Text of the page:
For the first time in my life, I was really down. I didn’t know how we’d move on from the fire and rebuild what we’d lost
Rabbi Benzion Klatzko
Senior Manager and Director of Educator Training, Olami; founder Shabbat.com; director, Akiva Trips
Less than a year ago, in November 2020, our house burned down in a fire. This was actually the second fire we suffered in 15 years — this one in the house we had custom-built to accommodate our many guests.
This fire was so hot and so fast, it melted the silver menorah I received from my father-in-law as a chassan. One of the firefighters explained what that meant: most house fires reach a heat of 1100 degrees Fahrenheit; silver melts at 1763 degrees Fahrenheit.
The menorah became our symbol. We comforted our kids by telling them that, baruch Hashem, we were safe, and it was only our possessions that were destroyed. Even the menorah, we said, was just a menorah. We still had the mitzvah of Chanukah — you could make a menorah out of tea lights if you must, and you’d still be doing the mitzvah. And we thanked Hashem that our children were able to absorb the message. We had each other. Stuff was stuff.
But we were homeless. We lived in one place for two weeks, but it wasn’t feasible long term. A friend who lives in Williamsburg and summers in Monsey offered us their home, and we moved in. But it wasn’t our home, and we missed the comforts of having our own place and our mitzvah — hachnasas orchim.
Then we discovered that our insurance didn’t want to pay for the fire. They said they hadn’t known we’d have so many people on the premises. Had they known about our guests, they claimed, they would have set us up under another policy.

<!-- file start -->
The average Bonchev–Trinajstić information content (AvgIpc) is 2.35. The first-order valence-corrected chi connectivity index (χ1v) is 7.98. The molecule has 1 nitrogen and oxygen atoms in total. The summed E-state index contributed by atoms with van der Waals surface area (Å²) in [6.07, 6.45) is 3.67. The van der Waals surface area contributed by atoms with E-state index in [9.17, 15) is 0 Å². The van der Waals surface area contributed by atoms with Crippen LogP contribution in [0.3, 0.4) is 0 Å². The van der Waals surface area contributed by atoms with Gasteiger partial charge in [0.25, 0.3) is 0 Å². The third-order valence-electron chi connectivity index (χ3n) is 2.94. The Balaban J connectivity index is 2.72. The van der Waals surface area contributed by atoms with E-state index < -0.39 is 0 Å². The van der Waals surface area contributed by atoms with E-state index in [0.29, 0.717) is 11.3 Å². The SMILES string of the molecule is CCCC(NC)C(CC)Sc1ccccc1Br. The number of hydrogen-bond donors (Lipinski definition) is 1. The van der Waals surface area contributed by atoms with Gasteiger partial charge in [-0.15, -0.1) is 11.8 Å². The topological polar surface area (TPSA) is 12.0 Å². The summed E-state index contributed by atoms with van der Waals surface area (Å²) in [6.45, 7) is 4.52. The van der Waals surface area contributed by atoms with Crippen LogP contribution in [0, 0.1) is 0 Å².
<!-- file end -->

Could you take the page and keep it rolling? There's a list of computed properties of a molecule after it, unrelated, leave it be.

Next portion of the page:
In the midst of all this, I contracted COVID, and it affected my heart.
For the first time in my life, I was really down. I didn’t know how we’d move on from the fire and rebuild what we’d lost. I didn’t know where we’d live and how we’d get our mitzvah back.
My wonderful children wanted to be mesameach me. They decided they’d all come for Shabbos Chanukah, which was just about a month after the fire. We weren’t in our regular house, and this one wasn’t big enough to accommodate everyone, including the marrieds and their kids, but everyone decided to come anyway.
It was the first night of Chanukah. We set up the little tin menorahs we’d bought in the Judaica store. I couldn’t help but remember the beautiful silver menorah I’d lit all these years, but I looked around at my kids and grandkids — even my son in Eretz Yisrael stayed up late to dial in at the time of lighting so he could participate in the family gathering. At least we’re all here, I thought. And I was grateful.
Just as I was about to make the brachos, my youngest son tapped me on the shoulder. I turned to him and noticed the gleam in his eye — and the smile and glow on everyone else’s faces.
My children presented me with a box, and yes, you guessed it; there was a beautiful silver menorah inside. They’d all chipped in to purchase this gift.
“You spread light to so many people,” my kids explained. “We wanted to spread some light to you.”
In my line of work, I’m constantly speaking, whether in shiurim, seminars, or just answering questions at my Shabbos table. This time, I was speechless.
(Originally featured in Family First, Issue 760)
Oops! We could not locate your form.